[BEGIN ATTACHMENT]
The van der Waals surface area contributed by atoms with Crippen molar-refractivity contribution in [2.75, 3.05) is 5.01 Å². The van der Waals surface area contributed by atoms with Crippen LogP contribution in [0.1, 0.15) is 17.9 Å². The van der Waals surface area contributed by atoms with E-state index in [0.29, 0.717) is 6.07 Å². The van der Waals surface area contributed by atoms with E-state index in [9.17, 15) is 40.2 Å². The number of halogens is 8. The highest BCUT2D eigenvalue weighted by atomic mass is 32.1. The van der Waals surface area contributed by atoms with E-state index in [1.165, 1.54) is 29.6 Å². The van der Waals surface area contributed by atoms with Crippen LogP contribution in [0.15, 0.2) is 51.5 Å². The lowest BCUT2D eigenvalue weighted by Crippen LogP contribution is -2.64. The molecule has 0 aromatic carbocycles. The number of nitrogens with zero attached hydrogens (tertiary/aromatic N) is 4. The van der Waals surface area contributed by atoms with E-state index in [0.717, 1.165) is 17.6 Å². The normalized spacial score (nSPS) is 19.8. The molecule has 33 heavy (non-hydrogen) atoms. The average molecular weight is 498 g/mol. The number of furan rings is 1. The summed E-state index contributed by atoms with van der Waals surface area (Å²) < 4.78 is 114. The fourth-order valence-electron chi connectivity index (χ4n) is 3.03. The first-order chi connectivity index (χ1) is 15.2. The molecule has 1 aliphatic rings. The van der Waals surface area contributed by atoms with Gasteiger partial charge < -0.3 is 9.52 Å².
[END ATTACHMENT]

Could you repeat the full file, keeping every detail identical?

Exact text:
The van der Waals surface area contributed by atoms with Crippen molar-refractivity contribution in [2.75, 3.05) is 5.01 Å². The van der Waals surface area contributed by atoms with Crippen LogP contribution in [0.1, 0.15) is 17.9 Å². The van der Waals surface area contributed by atoms with E-state index in [0.29, 0.717) is 6.07 Å². The van der Waals surface area contributed by atoms with E-state index in [9.17, 15) is 40.2 Å². The number of halogens is 8. The highest BCUT2D eigenvalue weighted by atomic mass is 32.1. The van der Waals surface area contributed by atoms with E-state index in [1.165, 1.54) is 29.6 Å². The van der Waals surface area contributed by atoms with Crippen LogP contribution in [0.15, 0.2) is 51.5 Å². The lowest BCUT2D eigenvalue weighted by Crippen LogP contribution is -2.64. The molecule has 0 aromatic carbocycles. The number of nitrogens with zero attached hydrogens (tertiary/aromatic N) is 4. The van der Waals surface area contributed by atoms with E-state index in [0.717, 1.165) is 17.6 Å². The normalized spacial score (nSPS) is 19.8. The molecule has 33 heavy (non-hydrogen) atoms. The average molecular weight is 498 g/mol. The number of furan rings is 1. The summed E-state index contributed by atoms with van der Waals surface area (Å²) < 4.78 is 114. The fourth-order valence-electron chi connectivity index (χ4n) is 3.03. The first-order chi connectivity index (χ1) is 15.2. The molecule has 1 aliphatic rings. The van der Waals surface area contributed by atoms with Gasteiger partial charge < -0.3 is 9.52 Å².